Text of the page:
The Royal Pharmaceutical Society (RPS) in Scotland has provided evidence for two Scottish parliamentary sessions held this week.
Alison Cockburn, a member of RPS Scotland, told the Health and Sport Committee on 19 December 2017 that community pharmacists are key in the identification of patients with pre-diabetic symptoms. Cockburn was speaking at an evidence session considering initiatives for the prevention of type 2 diabetes.
Pharmacists, Cockburn said, have the skills to undertake screening of at-risk patient groups and to advise on lifestyle changes. However, she also made the point that Scottish pharmacists’ current lack of access to GP records hinders this service.
RPS Scotland, with input from the Diabetes Special Interest Group and the Specialist Pharmacists in Public Health, submitted a written response to the committee prior to the debate, which may be read in full on the RPS website.
On 20 November the parliament debated alcohol- and drug-related deaths in Scotland. Labour MSP Monica Lennon proposed a motion that said parliament understood that Scotland’s rate of drug- and alcohol-related deaths were the highest in the UK, and that these deaths were preventable.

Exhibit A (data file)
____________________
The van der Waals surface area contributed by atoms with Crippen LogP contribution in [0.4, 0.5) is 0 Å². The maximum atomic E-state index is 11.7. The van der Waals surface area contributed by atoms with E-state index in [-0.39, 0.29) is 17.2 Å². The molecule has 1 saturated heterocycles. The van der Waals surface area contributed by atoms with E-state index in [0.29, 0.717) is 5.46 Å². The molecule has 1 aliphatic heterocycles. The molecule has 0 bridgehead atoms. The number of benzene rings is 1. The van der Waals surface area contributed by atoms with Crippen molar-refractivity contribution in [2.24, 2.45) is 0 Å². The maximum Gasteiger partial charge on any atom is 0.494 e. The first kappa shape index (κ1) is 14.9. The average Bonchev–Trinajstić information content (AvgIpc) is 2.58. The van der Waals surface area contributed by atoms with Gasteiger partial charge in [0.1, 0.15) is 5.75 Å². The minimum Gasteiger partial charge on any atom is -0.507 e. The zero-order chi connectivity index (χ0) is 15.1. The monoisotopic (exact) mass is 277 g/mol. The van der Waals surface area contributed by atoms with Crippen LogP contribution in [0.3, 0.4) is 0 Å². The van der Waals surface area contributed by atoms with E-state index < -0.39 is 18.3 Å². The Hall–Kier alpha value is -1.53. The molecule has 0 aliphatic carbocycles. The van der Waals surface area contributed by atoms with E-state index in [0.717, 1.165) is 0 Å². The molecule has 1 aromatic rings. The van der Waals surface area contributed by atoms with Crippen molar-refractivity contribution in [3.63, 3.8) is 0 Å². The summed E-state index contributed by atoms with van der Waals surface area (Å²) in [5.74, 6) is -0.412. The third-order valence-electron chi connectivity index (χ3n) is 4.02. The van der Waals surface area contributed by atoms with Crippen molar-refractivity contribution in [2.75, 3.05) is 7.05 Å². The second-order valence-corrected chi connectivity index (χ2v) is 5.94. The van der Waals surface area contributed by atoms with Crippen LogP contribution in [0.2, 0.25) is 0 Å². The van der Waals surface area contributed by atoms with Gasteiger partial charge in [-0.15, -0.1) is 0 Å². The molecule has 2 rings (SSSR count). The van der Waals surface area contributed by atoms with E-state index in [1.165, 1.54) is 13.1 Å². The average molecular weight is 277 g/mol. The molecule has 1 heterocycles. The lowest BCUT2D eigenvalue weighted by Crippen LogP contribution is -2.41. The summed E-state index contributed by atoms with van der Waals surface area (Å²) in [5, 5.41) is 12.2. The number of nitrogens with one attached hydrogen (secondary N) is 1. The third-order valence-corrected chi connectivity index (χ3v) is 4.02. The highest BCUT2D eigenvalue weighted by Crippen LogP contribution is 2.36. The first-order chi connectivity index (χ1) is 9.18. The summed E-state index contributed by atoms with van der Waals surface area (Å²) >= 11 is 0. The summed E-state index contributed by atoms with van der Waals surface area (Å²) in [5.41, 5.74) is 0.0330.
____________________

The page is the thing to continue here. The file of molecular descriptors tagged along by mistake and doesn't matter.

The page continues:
RPS Scotland submitted a written brief before the debate which, among other points, said that a national programme of delivery for alcohol brief interventions by community pharmacy should be considered. The reinstatement of an Injecting Equipment Provision (IEP) service in Glasgow Central Station is, the Society said, also a priority.
John McAnaw, chair of the Scottish Pharmacy Board, observed the debate and commented that it “left no time for in-depth consideration of proposed solutions”.
“I will therefore write to the Minister for Public Health, Aileen Campbell MSP, in early 2018 to request a meeting to discuss the development of the forthcoming refresh in more detail to ensure pharmacy can play its full role in supporting the new strategy.”